On Sunday, Iran test-fired a new medium-range surface-to-air missile near the Strait that it claims has advanced radar-evading abilities. On the same day, Iran announced that it created and tested its own nuclear fuel rod and installed it in a research reactor in Tehran. Fuel rods included pellets of enriched uranium and although they are not directly related to nuclear weapons, their production requires some of the same expertise and reflects Iran’s “increasing sophistication in nuclear fabrication,” explains Edwin Layman of the Union of Concerned Scientists. It has not been stated whether the fuel rod included uranium pellets.
Iran also said it wants to return to the negotiating table over its nuclear program but that ending its uranium enrichment is not an option. Further sanctions against Iran seem inevitable. The last International Atomic Energy Program disclosed that Iran has a secret enrichment program, is working on a nuclear warhead and nuclear “triggers,” and has even made preparations for an underground nuclear test. Furthermore, in October, the U.S. revealed an Iranian-sponsored plot to kill the Saudi ambassador in Washington D.C. by blowing up a restaurant. The operatives also discussed attacking the Saudi and Israeli embassies in D.C. and Buenos Aires. And last month, two separate rulings blamed Iran and Hezbollah for Al-Qaeda’s 1998 embassy bombings and the attacks of September 11, 2001.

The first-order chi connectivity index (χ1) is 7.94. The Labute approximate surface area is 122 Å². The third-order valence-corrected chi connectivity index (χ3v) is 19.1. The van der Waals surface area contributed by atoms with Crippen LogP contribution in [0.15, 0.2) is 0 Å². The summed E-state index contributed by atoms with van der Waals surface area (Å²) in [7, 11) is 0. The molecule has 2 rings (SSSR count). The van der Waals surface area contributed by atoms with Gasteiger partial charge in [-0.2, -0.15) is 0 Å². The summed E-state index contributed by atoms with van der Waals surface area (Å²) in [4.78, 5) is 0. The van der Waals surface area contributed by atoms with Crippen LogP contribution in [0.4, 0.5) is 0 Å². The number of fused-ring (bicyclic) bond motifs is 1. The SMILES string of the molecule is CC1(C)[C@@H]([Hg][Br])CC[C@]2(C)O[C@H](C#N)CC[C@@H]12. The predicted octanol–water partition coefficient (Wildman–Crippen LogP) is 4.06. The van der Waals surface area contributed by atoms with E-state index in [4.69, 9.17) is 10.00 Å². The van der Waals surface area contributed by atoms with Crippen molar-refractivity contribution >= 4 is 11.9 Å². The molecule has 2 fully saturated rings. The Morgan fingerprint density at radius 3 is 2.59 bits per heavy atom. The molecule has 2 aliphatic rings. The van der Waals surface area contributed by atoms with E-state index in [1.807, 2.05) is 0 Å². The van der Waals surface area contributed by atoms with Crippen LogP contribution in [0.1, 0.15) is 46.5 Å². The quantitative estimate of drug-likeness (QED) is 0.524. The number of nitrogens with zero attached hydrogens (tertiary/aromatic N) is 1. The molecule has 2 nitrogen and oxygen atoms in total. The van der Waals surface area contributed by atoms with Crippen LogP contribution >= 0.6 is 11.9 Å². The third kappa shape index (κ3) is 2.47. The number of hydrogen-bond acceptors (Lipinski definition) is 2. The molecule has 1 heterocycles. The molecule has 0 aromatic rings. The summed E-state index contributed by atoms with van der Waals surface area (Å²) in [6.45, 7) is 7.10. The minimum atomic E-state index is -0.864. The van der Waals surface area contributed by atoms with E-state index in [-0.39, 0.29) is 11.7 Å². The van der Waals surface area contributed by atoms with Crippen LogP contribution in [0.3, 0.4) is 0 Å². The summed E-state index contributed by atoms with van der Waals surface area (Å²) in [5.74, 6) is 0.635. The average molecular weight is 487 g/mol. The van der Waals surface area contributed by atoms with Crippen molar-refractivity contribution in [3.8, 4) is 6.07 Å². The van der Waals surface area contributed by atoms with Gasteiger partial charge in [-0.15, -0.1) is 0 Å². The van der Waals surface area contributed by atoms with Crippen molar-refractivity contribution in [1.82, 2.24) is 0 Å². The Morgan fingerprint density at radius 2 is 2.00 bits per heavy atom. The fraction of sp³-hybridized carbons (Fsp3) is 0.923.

If further sanctions are enacted, Iran will have to decide how to respond and whether to make good on its threat to shut down the Strait of Hormuz. Military expert Anthony Cordesman said that Iran would only be able to shut it down for “a few days to two weeks.” If Iran is seeking to scare the West and make the price of oil spike to alleviate its economic woes, then it doesn’t necessarily need to shut the Strait down. It can just spark an incident that will drive the price up.
Iran has five mine-laying vessels, 200 missile patrol boats and about 2,000 mines, as well as a large fleet of speedboats, three Soviet submarines and an array of anti-ship missiles. Asymmetric attacks can also take place against oil tankers in the narrow passageway through attacks like the 2000 bombing of the USS Cole. These types of attacks are much more likely than a full-scale assault on the Strait. An editorial in the Washington Times makes the point that “it would be the biggest mistake the mullahs ever made,” destroying Iran’s economy and providing a basis for military action against it.
The U.S. and its allies are finally talking about the type of sanctions that make the Iranian regime tremble, but time is short. Secretary of Defense Panetta says Iran may build a nuclear weapon within one year. We will be very lucky if 2012 passes without a major confrontation with Iran.
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